Financing UK Rail - A Morass of Contradictions
by Keith Norman, General Secretary, ASLEF the train drivers’ union
The relationship between the government and the private rail companies is a morass ofcontradictions. Even the arch-privatiser Thatcher conceded that it was ‘a privatisation too far’ but John Major would have none of it. A firm believer that ‘public is bad, private is good’ he twisted and bent logic to produce a template of franchised rail companies that, he said, would deliver competition and the free-market into the industry.
It delivered neither, and his legacy amounts to the organisational equivalent of a dog’s dinner where no one has the slightest idea of who controls what.
Didthe Railways Act of 1993 deliver competition and end monopoly? In brief: No. If you want to go by train from Liverpool to London, you go by Virgin or not at all. If you choose to take a train from Reading to Swansea you are obliged to go by Great Western. There is no competition.
So what of the free-market? It too does not exist. The government, having made a great show of breaking up and selling off British Rail’s operations, is desperately engaged in directing them by increasingly tortuous and restrictive franchise contracts – which are, incidentally, totally ineffective. Not to mention hugely expensive to the person who should matter, the passenger.
The problem for the government is that the rail network is a service that benefits not just passengers but the entire economy and encompasses the environment aswell as commercial activities like the movement of freight. So, like it or not,the government has an obligation to ensure the network operates efficiently, so it can’t leave the industry to the mercy of a hotch-potch of profit-seeking private companies. But this is precisely what it set up in 1993.
Sir Roy McNulty’s recent review of the railway industry spelled it out. ‘The highcost of rail’ (as he sees it) ‘results partly from the industry’s fragmentationat privatisation in the mid-1990s’. As soon as a rail network is fragmented, it is inefficient.
So the government is in an impossible position. On the one hand it has a fragmented rail network, each section being operated by an independent franchise. On the other it has a public duty to ensure standards and integration, fare prices and safety levels, are strictly controlled. But then,it has no power to enforce this.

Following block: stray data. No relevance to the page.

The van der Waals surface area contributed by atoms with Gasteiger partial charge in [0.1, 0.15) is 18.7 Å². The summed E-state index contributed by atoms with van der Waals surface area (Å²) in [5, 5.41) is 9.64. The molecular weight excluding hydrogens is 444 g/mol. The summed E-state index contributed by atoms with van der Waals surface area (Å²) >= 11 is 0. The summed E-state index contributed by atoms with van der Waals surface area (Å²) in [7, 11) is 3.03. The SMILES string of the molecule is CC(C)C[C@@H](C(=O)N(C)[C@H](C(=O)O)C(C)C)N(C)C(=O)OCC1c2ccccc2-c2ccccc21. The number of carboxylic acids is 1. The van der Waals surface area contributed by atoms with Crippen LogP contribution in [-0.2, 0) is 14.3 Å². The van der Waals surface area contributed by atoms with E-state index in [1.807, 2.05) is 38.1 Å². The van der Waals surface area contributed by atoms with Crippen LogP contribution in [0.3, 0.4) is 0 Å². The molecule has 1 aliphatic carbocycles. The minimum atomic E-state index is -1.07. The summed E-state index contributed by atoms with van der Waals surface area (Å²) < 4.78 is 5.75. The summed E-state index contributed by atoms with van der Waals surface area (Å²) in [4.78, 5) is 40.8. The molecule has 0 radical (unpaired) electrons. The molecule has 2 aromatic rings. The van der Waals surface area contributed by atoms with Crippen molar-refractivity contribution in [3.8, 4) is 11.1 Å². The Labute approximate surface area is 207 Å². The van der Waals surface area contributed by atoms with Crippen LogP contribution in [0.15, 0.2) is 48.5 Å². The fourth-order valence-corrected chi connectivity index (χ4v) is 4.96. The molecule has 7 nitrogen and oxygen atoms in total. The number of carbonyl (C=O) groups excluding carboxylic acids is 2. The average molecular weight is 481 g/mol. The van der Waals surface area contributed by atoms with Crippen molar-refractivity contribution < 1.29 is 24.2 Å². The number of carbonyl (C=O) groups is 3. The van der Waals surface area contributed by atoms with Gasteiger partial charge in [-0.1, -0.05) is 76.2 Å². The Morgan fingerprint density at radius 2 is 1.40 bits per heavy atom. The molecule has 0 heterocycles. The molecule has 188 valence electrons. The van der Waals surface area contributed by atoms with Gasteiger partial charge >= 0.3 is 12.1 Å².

In recent years the government took a strong line with Connex South East the GNER,the holders of the East Coast franchise. It told them they were not up to the mark and insisted on improvements. Firm direction from the central body. Very laudable. So what did these companies do? They upped sticks and wandered off,leaving the government to sort it out themselves!
So the government, through the Department for Transport, is actually in a terriblemess. It makes firm promises over which it actually has no control. It makes pronouncements about levels of punctuality and conditions of stations and then crosses it fingers that the private companies will be good enough to deliver it for them. It adds up to an inauspicious mixture of bluster and impotence.
Private rail companies do not have loyalty to passengers, freight carriers, the network, the government of the day or anyone else except their share-holders.That’s how capitalism works. The demands of their shareholders are much moreimportant to them than the policy documents produced within the Department forTransport. The government operates a sham where it pretends to control an industry of which it has abandoned control, and in the process lets down everyone who uses the network.
In the celebrated phrase, ‘What a way to run a railroad!’